Coûp de foudre (#301)

A bolt of lightning—a coûp de foudre–struck directly above the front porch of our house where Charlie and I were waiting for the return of the red schoolbus. Thunder came next and the house rattled; Charlie, who had been pacing on the porch, turned his head upwards.
Umbrellaporch_1
He had awoken at 5.45am, nervous, as he has been most days on waking (from moving from one state of consciousness to another?), then desperate when a chew tube–one of the many favorite comfort objects Charlie has been taking to bed–was nowhere to be found. After I had been searching myopically for some minutes, Jim turned on the light and there was the chew tube under Charlie’s bed. Jim offered a pep talk–“You’re gonna have a great day today! See the red schoolbus! See your teacher!”–and Charlie came down the stairs wrapped in his blanket and, grinning, took a dish of leftover rice out of the refrigerator and breakfasted.

By 7.22am, he had his clothes, coat, hat, and gloves on and was running in the grass in the front yard while rain fell more and more steadily.

38 more minutes and the showers turned into a drizzle then a downpour–I called Charlie to the porch.

“I want eat rice,” said Charlie.


I brought out the half-finished bowl and a spoon and Charlie ate bites and ran up and down the stairs. By now, his fleece jacket and hat were getting wet through and his shoes soaked; Charlie readily assented to replacing these with his yellow rain boots and stood all atttention in those, waiting. The rain was coming down in waterfalls, almost blindingly as I was to encounter later as I drove in the watery atmosphere atop the Pulaski Skyway, no hint of the New York skyline visible.

Charlie was waiting for the one thing–that schoolbus–that would set off the familiar chain of events of bus, school, bus, babysitter, speech therapist, Mom home, trip to the grocery store for a special Monday pack of sushi, “hot showah,” looking at photos on the computer, “beddtime.”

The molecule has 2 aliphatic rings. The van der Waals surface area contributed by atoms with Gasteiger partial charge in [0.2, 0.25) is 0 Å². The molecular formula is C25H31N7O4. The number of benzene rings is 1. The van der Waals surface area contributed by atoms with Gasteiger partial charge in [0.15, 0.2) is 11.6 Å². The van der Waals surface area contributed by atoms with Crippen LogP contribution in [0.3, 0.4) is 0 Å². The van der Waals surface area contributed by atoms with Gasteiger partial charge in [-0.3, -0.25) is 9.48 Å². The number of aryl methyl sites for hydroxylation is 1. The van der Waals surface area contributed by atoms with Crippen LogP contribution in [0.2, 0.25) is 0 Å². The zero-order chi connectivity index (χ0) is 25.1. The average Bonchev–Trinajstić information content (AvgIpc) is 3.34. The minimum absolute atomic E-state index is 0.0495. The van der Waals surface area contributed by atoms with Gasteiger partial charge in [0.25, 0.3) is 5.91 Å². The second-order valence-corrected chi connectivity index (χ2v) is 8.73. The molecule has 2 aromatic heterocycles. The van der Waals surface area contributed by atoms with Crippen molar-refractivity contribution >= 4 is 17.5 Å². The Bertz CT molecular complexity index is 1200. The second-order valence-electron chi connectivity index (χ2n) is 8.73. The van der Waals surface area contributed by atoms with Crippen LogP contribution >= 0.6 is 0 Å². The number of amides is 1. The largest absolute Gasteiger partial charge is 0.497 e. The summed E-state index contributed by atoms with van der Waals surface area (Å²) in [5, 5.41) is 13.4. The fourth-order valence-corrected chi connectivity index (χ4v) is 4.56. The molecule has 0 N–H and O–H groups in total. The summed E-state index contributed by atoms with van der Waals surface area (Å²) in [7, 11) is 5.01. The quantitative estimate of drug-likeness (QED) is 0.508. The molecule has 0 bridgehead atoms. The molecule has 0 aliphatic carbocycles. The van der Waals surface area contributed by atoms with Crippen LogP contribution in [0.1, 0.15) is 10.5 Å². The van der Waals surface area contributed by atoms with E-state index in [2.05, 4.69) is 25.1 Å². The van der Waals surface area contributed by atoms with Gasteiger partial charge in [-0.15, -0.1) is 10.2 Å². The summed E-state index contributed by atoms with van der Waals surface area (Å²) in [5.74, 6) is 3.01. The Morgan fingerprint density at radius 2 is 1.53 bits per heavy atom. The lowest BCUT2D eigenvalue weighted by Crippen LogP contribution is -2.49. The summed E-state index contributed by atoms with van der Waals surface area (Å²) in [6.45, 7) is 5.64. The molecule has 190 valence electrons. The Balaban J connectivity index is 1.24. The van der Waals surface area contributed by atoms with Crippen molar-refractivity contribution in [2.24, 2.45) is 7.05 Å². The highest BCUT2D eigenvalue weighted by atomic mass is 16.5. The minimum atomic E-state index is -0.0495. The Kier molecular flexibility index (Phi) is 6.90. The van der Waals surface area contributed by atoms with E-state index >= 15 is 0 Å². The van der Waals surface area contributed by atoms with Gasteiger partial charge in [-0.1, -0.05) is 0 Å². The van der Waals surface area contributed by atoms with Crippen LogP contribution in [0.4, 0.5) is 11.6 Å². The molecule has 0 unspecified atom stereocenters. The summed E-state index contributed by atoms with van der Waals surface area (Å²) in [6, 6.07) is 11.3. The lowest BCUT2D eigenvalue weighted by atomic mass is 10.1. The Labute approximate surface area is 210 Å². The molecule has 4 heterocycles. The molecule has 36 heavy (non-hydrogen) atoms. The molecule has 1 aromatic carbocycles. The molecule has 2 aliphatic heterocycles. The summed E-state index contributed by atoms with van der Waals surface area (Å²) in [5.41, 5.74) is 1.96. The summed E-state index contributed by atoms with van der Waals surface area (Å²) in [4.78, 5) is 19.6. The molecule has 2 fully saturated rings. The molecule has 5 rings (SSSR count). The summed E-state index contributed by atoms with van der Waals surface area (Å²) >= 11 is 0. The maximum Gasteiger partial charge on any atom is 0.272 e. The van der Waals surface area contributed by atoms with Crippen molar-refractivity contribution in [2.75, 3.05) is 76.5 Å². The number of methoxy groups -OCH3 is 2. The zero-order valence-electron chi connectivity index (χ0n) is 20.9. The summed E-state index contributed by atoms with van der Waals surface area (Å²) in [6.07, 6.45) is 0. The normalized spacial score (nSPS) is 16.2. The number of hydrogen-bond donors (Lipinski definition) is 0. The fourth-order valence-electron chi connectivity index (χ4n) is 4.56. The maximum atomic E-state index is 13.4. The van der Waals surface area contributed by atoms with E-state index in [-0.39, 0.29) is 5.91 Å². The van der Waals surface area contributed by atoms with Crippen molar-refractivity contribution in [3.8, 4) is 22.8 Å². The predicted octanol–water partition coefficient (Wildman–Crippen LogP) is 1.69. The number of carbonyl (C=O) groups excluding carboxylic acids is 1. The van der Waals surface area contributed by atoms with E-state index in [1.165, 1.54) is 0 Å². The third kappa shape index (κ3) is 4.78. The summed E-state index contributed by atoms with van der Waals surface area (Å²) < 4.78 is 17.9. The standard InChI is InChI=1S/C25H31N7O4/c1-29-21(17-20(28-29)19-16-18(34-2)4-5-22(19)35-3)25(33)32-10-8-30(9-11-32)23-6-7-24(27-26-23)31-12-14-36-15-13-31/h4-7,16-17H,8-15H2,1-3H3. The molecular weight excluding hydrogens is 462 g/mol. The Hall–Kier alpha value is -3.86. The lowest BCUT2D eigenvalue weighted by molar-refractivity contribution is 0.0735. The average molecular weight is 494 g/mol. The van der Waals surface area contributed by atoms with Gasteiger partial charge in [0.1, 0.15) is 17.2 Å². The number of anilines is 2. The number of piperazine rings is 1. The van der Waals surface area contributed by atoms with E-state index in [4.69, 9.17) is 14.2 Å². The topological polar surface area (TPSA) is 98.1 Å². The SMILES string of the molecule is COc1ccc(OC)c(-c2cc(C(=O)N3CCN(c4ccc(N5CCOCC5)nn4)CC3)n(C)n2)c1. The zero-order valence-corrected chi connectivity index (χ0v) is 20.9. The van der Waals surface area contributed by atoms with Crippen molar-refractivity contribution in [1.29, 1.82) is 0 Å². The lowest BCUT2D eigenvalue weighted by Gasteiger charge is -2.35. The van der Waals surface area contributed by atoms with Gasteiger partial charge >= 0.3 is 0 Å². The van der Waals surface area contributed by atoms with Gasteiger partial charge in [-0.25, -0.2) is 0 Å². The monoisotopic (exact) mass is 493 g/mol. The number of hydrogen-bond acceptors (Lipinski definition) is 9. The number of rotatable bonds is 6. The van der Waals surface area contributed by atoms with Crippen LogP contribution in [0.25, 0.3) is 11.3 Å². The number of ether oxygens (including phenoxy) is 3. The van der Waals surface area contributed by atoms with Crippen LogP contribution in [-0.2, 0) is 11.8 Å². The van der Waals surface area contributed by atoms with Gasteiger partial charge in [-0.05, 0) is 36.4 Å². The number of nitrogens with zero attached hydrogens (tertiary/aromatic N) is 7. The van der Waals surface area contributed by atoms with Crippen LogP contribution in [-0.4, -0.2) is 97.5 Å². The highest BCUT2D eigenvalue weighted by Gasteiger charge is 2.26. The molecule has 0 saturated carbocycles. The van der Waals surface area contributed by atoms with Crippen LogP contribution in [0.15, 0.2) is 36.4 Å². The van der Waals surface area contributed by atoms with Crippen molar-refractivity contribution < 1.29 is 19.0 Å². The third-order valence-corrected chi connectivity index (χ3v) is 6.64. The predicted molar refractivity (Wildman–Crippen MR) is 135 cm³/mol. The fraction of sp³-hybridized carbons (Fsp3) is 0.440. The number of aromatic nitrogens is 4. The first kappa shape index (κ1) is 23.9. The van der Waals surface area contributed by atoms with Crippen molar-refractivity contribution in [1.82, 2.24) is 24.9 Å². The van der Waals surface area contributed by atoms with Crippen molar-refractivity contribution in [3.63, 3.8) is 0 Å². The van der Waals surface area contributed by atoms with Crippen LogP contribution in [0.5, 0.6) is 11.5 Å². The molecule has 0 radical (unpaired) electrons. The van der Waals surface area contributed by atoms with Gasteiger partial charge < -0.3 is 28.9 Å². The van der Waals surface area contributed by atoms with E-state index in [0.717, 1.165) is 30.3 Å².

At 7.39am I hummed “Little April Showers” and Charlie started singing “Dip dip dop lil’ Apwil s’owers, dee dah dah doo dah dah daaah dah dah day………….” Lightning struck a few more times and thunder too, but less intensely. Charlie ran down onto the lawn holding the top of his Bob the Builder umbrella, his head constantly turning left to see if the bus was coming.

I tried to keep my worry to myself: Would they remember after the two week Spring Break? Were they delayed by an accident? The rain must be slowing them down, I had time to drive him if I had to …….

Charlie jumped up and down, his upper torso just bent over, a shivering coursing through his body (which, later in the afternoon, so startled a woman at the grocery store that she jumped). I pulled my rain coat over my head and looked left, too.

A few minutes after 8am, the bus appeared, Charlie put on his backpack and ran as the aide, pulling aside her sari folds, slid the door open. The bus hesitated as cars came down the street in the opposite direction, then drove away in light thunder and heavier rain.

Coup de foûdre means not only a “lightning bolt” but also “love at first sight”: That feeling when you know “I’ve found it!”–eureka.

When you know, it’s what I’ve been looking for.

That would be, for me, knowing what Charlie most needs to lead a good life and knowing my boy who–when he knows where he’s coming and going–knows what the thunder says, and which answers are blowing with the wind.

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